Freelancers do not require benefits or vacation, so you are only paying for the time that they are working. Employee ❑ Freelancers ✓
Let’s assume 3 weeks of vacation and 5 paid sick days per year. That’s 7.7% of the full work year. Right off the bat, your full-time employee will not be working 7.7% of the work year. Freelancers, on the other hand, may take vacation or sick days, but are not paid for these vacation or sick days. Employee ❑ Freelancers ✓
Countless meetings, water cooler talk, social media, surfing the Internet, and lack of sufficient workload are serious problems that plague many workplaces. Freelancers are judged solely by their output and bill only for the time they are working on your project. When they go out to get coffee or lunch, they’re not on the clock…so you don’t pay! Employee ❑ Freelancers ❑ ✓
Furnishing the office, providing physical space and providing the proper technological equipment (laptop, phone, etc.) all add up. Depending on the job, you may have to provide a freelancer with physical space in which to work, but likely not any other equipment. Employee ❑ Freelancers ❑
It’s clear to see that the costs involved in hiring a full-time employee go far beyond the salary. Recruiting, training , taxes, benefits, vacation, lost productivity and office space and equipment. All of these costs add up. Freelancers, on the other hand, generally charge by the hour and their rate is exactly what you pay. More importantly, you ONLY pay for time working on your project,allowing you to scale your business efficiently.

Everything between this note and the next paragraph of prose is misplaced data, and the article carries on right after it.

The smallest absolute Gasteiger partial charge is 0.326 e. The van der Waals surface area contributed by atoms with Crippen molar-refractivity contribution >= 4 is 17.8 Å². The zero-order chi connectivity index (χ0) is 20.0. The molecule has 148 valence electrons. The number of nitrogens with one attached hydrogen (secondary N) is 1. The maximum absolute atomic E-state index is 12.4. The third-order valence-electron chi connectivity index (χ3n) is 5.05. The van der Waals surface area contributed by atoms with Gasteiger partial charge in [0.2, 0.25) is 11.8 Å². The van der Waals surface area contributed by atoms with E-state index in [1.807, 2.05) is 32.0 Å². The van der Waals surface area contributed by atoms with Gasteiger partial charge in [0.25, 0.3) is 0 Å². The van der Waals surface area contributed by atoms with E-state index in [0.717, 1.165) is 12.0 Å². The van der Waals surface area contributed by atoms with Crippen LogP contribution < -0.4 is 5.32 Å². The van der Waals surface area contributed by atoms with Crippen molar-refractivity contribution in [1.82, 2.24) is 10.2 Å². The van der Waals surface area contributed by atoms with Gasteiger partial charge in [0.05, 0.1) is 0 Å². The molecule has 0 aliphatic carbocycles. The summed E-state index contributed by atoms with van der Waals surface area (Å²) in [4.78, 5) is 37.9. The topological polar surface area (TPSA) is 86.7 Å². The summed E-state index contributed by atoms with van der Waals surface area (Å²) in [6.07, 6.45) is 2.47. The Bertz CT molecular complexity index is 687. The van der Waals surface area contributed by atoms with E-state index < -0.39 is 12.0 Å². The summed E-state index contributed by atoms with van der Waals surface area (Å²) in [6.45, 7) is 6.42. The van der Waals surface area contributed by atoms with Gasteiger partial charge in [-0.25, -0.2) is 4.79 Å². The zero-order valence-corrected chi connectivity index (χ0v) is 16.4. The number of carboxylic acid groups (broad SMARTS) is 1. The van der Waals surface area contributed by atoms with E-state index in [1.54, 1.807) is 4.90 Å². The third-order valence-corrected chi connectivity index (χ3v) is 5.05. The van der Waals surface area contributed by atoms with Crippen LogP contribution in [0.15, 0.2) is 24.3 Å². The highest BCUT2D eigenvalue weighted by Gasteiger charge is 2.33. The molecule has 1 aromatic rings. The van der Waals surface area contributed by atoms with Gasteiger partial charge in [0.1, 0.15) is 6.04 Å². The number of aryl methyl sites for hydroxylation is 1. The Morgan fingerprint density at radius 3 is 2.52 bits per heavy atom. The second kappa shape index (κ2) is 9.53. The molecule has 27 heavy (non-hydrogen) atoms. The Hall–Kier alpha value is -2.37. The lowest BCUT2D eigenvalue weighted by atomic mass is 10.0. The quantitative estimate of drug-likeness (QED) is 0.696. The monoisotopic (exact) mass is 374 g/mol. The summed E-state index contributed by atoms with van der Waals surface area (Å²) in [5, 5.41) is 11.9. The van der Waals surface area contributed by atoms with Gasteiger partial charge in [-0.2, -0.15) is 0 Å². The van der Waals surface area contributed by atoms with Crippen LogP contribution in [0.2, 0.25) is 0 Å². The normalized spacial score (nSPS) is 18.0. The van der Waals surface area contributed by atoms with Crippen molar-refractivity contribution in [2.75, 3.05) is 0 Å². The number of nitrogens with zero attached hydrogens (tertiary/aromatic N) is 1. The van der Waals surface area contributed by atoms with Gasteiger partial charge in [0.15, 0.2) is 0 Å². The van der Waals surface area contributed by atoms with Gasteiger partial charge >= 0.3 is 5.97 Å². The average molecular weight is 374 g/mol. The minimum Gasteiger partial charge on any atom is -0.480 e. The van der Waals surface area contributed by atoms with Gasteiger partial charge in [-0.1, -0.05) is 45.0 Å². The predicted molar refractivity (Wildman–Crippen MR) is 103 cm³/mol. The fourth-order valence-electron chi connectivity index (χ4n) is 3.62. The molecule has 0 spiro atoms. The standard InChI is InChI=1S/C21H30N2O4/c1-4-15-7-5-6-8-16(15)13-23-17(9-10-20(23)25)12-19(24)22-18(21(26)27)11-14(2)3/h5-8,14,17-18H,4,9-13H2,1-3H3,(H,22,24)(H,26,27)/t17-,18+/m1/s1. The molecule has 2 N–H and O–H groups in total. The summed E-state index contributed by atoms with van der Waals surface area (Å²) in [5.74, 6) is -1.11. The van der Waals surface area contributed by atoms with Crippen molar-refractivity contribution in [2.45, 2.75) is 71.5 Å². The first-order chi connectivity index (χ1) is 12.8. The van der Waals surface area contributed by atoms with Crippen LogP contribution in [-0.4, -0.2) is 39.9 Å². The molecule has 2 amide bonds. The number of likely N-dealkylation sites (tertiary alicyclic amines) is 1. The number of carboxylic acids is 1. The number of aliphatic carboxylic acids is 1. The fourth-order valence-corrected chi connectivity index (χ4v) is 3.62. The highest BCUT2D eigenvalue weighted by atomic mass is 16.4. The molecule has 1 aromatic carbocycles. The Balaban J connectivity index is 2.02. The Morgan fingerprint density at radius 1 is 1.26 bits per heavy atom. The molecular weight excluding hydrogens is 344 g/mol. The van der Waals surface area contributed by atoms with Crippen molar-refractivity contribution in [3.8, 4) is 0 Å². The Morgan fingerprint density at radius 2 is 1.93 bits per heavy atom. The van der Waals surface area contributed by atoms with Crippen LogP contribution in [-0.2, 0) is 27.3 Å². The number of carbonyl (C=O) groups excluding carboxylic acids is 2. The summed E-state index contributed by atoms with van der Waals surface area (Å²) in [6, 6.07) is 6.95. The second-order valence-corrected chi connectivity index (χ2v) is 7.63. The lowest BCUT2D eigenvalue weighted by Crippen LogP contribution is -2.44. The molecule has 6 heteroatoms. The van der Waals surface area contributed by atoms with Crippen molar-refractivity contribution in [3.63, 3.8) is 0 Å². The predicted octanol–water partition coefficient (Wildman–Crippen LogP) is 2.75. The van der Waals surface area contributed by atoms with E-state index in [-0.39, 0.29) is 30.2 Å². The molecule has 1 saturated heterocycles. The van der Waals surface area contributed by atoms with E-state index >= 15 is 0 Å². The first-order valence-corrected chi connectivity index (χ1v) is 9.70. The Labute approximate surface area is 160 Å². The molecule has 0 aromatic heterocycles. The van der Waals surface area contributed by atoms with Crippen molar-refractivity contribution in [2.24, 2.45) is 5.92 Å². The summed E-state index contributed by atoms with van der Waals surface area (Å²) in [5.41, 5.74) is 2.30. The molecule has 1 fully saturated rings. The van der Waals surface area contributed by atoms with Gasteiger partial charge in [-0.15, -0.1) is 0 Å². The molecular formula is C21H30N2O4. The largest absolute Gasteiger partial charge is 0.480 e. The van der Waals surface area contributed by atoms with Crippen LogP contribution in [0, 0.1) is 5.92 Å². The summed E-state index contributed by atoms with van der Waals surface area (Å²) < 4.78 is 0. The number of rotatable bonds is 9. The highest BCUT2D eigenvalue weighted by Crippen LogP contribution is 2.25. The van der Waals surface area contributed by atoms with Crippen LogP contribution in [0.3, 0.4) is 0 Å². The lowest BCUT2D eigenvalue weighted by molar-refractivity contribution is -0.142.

Chip Barthelmes is Principal and Creative Director at Barthelmes Brand; a Columbus, Ohio based brand and design micro agency.
We spend a lot of time at Barthelmes Brand thinking of ways to make brand mangers happy. After all, they are one of our most important client segments. To that end, we’ve compiled a quick list that any creative practitioner can adopt to make their client’s job a little easier.
This is all about stepping back and looking out across the life of the project. How will the end project be used? Is it for a printed application? Digital? Both? Are you producing trade-show displays but have photos too low in resolution to look good?
Everyday we are exposed to hundreds of advertising campaigns and brand impressions. And even though most of us can tell the good from the bad, creating good campaigns are tougher than we might think. After all, someone is responsible for making all the crap we must endure. If you are not to blame, then thank you and you’ll likely find this post too rudimentary. However, if you’ve ever been part of creating ineffective advertising, then please read on.
Everyone these days is searching for value in every part of their personal and business lives. Small business owners and brand managers are continuously being forced to cut budgets and to “make do with less”. Given this environment, how can small businesses get quality brand, design and marketing services without breaking the bank.
So where to begin? Let’s start with a definition of VALUE.
A Branding + Design Micro Agency
Copyright © 2017 Barthelmes Brand, Chip Barthelmes et al.
All rights reserved.
Barthelmes Brand/Chip Barthelmes, Columbus, Ohio, 614-354-8340
Designed and developed by
Columbus, Ohio, 614-354-8340